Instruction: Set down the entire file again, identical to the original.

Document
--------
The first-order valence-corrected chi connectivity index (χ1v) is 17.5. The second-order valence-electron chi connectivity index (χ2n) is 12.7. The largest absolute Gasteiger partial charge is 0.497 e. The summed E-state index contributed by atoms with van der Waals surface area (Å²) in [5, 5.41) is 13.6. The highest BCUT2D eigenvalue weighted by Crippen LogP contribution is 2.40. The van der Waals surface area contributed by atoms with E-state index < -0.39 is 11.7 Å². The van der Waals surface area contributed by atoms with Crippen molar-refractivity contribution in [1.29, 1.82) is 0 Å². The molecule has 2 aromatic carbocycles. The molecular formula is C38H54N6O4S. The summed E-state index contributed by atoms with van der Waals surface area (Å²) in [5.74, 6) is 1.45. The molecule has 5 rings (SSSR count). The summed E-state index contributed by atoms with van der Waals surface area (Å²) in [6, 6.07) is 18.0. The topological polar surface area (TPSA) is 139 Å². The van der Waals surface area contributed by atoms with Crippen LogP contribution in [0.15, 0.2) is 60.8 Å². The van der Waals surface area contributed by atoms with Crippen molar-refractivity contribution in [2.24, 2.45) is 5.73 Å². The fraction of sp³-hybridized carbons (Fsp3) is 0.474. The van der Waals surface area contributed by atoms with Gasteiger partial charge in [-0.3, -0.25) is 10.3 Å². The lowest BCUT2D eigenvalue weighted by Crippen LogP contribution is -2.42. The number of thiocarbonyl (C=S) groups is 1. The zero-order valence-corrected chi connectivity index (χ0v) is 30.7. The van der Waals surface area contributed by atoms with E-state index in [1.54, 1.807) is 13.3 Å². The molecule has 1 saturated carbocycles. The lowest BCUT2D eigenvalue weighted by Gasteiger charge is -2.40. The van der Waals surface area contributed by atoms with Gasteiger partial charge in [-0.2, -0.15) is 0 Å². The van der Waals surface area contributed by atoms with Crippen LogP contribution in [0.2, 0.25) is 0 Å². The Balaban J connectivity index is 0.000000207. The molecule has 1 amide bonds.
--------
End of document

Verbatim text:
The first-order valence-corrected chi connectivity index (χ1v) is 17.5. The second-order valence-electron chi connectivity index (χ2n) is 12.7. The largest absolute Gasteiger partial charge is 0.497 e. The summed E-state index contributed by atoms with van der Waals surface area (Å²) in [5, 5.41) is 13.6. The highest BCUT2D eigenvalue weighted by Crippen LogP contribution is 2.40. The van der Waals surface area contributed by atoms with E-state index < -0.39 is 11.7 Å². The van der Waals surface area contributed by atoms with Crippen molar-refractivity contribution in [1.29, 1.82) is 0 Å². The molecule has 2 aromatic carbocycles. The molecular formula is C38H54N6O4S. The summed E-state index contributed by atoms with van der Waals surface area (Å²) in [5.74, 6) is 1.45. The molecule has 5 rings (SSSR count). The summed E-state index contributed by atoms with van der Waals surface area (Å²) in [6, 6.07) is 18.0. The topological polar surface area (TPSA) is 139 Å². The van der Waals surface area contributed by atoms with Crippen LogP contribution in [0.15, 0.2) is 60.8 Å². The van der Waals surface area contributed by atoms with Crippen molar-refractivity contribution in [2.24, 2.45) is 5.73 Å². The fraction of sp³-hybridized carbons (Fsp3) is 0.474. The van der Waals surface area contributed by atoms with Gasteiger partial charge in [-0.3, -0.25) is 10.3 Å². The lowest BCUT2D eigenvalue weighted by Crippen LogP contribution is -2.42. The number of thiocarbonyl (C=S) groups is 1. The zero-order valence-corrected chi connectivity index (χ0v) is 30.7. The van der Waals surface area contributed by atoms with E-state index in [1.54, 1.807) is 13.3 Å². The molecule has 1 saturated carbocycles. The lowest BCUT2D eigenvalue weighted by Gasteiger charge is -2.40. The van der Waals surface area contributed by atoms with Gasteiger partial charge in [-0.2, -0.15) is 0 Å². The van der Waals surface area contributed by atoms with Crippen LogP contribution in [0.2, 0.25) is 0 Å². The Balaban J connectivity index is 0.000000207. The molecule has 1 amide bonds.